Header: F-35
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Introduction

Background

Technology

Variants

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Title: F-35
Autonomic Logistics (AL)
Because logistics support accounts for two-thirds of an aircraft's life cycle cost, the F-35 will achieve unprecedented levels of reliability and maintainability, combined with a highly responsive support and training system linked with the latest in information technology. The aircraft will be ready to fight anytime and anyplace. Autonomic Logistics (AL) is a seamless, embedded solution that integrates current performance, operational parameters, current configuration, scheduled upgrades and maintenance, component history, predictive diagnostics (prognostics) and health management, and service support for the F-35. Essentially, AL does invaluable and efficient behind-the-scenes monitoring, maintenance and prognostics to support the aircraft and ensure its continued good health.

Commonality
Commonality is the key to affordability – on the assembly line; in shared-wing platforms; in common systems that enhance maintenance, field support and service interoperability; and in almost 100 percent commonality of the avionics suite. Component commonality across all three variants reduces unique spares requirements and the logistics footprint. In addition to reduced flyaway costs, the F-35 is designed to affordably integrate new technology during its entire life cycle.
Thumbnail: Chart comparing common  parts between each of the three variants.

Distributed Aperture System
In a joint effort with Lockheed Martin Missiles and Fire Control, Northrop Grumman Electronic Systems will provide key electronic sensors for the F-35, which includes spearheading the work on the Electro-Optical Distributed Aperture System (DAS). This system will provide pilots with a unique protective sphere around the aircraft for enhanced situational awareness, missile warning, aircraft warning, day/night pilot vision, and fire control capability.
Thumbnail: Diagram of Distributed Aperture System

Diverterless Inlet
The F-35's diverterless inlet lightens the overall weight of the aircraft. Traditional aircraft inlets were comprised of many moving parts and are much heavier than newer diverterless inlets. The diverterless inlet also eliminates all moving parts.
Thumbnail: Divertless Inlet

Electro-Optical Targeting System
Lockheed Martin Missiles and Fire Control and Northrop Grumman Electronic Systems are jointly providing key electronic sensors for the F-35 to include the Electro-Optical Targeting System (EOTS). The internally mounted EOTS will provide extended range detection and precision targeting against ground targets, plus long range detection of air-to-air threats.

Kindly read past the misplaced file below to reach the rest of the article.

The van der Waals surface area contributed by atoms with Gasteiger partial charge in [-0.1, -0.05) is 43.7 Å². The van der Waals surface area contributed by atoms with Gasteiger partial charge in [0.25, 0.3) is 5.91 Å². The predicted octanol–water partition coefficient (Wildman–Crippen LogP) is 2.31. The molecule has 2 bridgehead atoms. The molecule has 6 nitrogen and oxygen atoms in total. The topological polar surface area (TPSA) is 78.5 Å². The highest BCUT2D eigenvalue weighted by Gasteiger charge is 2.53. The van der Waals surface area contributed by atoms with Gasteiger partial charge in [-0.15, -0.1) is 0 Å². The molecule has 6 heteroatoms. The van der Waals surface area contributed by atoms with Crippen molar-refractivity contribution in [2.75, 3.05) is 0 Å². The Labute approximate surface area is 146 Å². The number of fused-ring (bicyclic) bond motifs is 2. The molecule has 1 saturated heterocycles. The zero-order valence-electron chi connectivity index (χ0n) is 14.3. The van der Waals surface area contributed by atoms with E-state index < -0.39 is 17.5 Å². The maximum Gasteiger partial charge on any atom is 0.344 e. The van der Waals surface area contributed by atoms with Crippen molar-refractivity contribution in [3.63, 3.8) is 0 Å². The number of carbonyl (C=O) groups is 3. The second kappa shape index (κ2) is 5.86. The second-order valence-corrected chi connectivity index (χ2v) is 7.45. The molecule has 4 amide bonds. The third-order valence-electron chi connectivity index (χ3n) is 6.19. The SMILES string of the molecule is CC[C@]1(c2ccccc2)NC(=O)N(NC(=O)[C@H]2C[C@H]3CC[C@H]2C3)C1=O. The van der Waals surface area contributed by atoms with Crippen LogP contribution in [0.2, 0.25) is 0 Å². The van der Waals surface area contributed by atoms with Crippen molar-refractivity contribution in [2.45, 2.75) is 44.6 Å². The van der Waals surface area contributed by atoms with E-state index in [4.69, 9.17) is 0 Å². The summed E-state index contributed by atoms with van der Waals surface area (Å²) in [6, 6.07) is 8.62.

Thumbnail: Electro-Optical Targeting System

Helmet Mounted Display System
Vision Systems International, LLC (VSI) is developing the most advanced and capable Helmet Mounted Display System (HMDS) for the F-35. Utilizing extensive design experience gained on successful production Helmet Mounted Displays (HMD), the F-35 HMDS will replace the traditional Head-Up-Display (HUD) while offering true sensor fusion.
Thumbnail: Electro-Optical Targeting System

Integrated Communications, Navigation and Identification Avionics
Northrop Grumman Space Technology's integrated avionics satisfy the requirements for greatly increased functionalities within extreme space and weight limitations via modular hardware that could be dynamically programmed to reconfigure for multiple functions. This "smart"-box approach delivers increased performance, quicker deployment, higher availability, enhanced scalability and lower life cycle costs.

Interoperability
The F-35 will have the most robust communications suite of any fighter aircraft built to date. The F-35 will be the first fighter to possess a satellite communications capability that integrates beyond line of sight communications throughout the spectrum of missions it is tasked to perform. The F-35 will contain the most modern tactical datalinks which will provide the sharing of data among its flight members as well as other airborne, surface and ground-based platforms required to perform assigned missions. The commitment of JSF partner nations to common communications capabilities and web-enabled logistics support will enable a new level of coalition interoperability. These capabilities allow the F-35 to lead the defense community in the migration to the net-centric warfighting force of the future.

Low Observability
An integrated airframe design, advanced materials and an axisymmetric nozzle maximize the F-35's stealth features.

Multi-Function Display System